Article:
It has become clear that there is a vacuum of leadership in the White House when it comes to speaking out about the crisis of violence in this country.
It took three days for President Trump to condemn the violence and terrorism of the white supremacists gathered in Charlottesville, Virginia, where three lives were lost, including Heather Heyer, who was killed standing up for justice and peace.
Last week, AVP spoke out about the disturbing fact that there have already been 34 hate-violence-related homicides of LGBTQ people in 2017. In 2016, there were 28—that number excludes the 49 people killed in the Pulse nightclub shooting in Orlando. Again, there was no condemnation or acknowledgement of this crisis from the Trump administration.
This is not a time to be silent. This is a time for all of us—and especially white allies—to fill the vacuum of leadership at the top with calls and actions to end hate and bigotry. This is our time to challenge the white supremacy that has been emboldened, amplified, and empowered by the Trump administration.
To be clear, the “Unite the Right” and related rallies and marches were always planned as violent displays of intimidation by white nationalist groups, angry that the monuments to their icons of bigotry are being rejected across the country.
The white nationalists brought torches and shields and weapons. They chanted anti-Black, anti-Semitic, and anti-gay chants. They were there to inflict violence and abuse, to invoke the historical violence of slavery and lynch mobs, and to cause physical and emotional pain to others.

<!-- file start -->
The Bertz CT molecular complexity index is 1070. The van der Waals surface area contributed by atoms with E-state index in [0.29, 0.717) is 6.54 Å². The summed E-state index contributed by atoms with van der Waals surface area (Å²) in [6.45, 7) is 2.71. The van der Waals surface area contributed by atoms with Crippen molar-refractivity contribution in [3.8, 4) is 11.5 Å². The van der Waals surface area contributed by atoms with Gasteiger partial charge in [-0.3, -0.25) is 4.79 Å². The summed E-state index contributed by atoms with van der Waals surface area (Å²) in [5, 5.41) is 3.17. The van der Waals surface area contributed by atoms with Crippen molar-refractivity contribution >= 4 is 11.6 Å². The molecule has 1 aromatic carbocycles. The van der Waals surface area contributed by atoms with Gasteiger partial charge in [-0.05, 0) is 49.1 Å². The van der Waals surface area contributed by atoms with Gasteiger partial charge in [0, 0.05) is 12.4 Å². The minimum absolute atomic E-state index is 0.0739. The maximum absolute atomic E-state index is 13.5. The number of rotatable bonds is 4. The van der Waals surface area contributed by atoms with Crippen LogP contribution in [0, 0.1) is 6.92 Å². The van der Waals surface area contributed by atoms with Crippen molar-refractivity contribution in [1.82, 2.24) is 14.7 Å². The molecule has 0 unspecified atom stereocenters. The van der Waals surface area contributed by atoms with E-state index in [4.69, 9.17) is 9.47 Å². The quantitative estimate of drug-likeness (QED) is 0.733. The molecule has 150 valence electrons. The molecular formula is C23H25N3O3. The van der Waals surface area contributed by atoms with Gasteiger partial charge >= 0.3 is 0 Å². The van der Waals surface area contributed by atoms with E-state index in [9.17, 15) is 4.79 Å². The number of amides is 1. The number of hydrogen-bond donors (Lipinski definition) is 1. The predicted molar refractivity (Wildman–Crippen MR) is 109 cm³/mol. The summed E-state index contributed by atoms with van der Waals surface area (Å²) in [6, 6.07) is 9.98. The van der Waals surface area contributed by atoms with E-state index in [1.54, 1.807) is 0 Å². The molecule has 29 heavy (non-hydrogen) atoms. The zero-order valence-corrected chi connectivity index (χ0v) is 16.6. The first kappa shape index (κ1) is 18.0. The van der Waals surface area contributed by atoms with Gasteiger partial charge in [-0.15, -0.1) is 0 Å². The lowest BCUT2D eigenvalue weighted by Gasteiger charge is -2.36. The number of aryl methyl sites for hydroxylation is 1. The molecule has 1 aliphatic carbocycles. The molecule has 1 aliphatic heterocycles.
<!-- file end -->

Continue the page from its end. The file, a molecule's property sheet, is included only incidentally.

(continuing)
Today I am asking white LGBTQ people to take a stand against white supremacy and to call it out wherever we see it. Yes, white supremacy looks like a band of Nazis with torches, but it is also looks like the Muslim ban and building a wall. It looks like efforts to reverse affirmative action, gerrymandering, and restricting voting rights of people of color. And white supremacy breeds the homophobia and transphobia that undergirds the current crisis of violence our LGBTQ communities are facing right now. Right now, your voices as allies are critical to let this administration know that a majority of people in this country will not stand by silently while terrorists take over our streets.
I am asking our supporters and communities to call their members of Congress and tell them to denounce and condemn the white supremacist violence in Charlottesville. And I am asking every one of us to find ways to interrupt and disrupt white supremacy and other modes of bigotry and hatred when we encounter them, in any form. We can make our communities safer, but it will take all of us coming together.
Until we are all safe and free,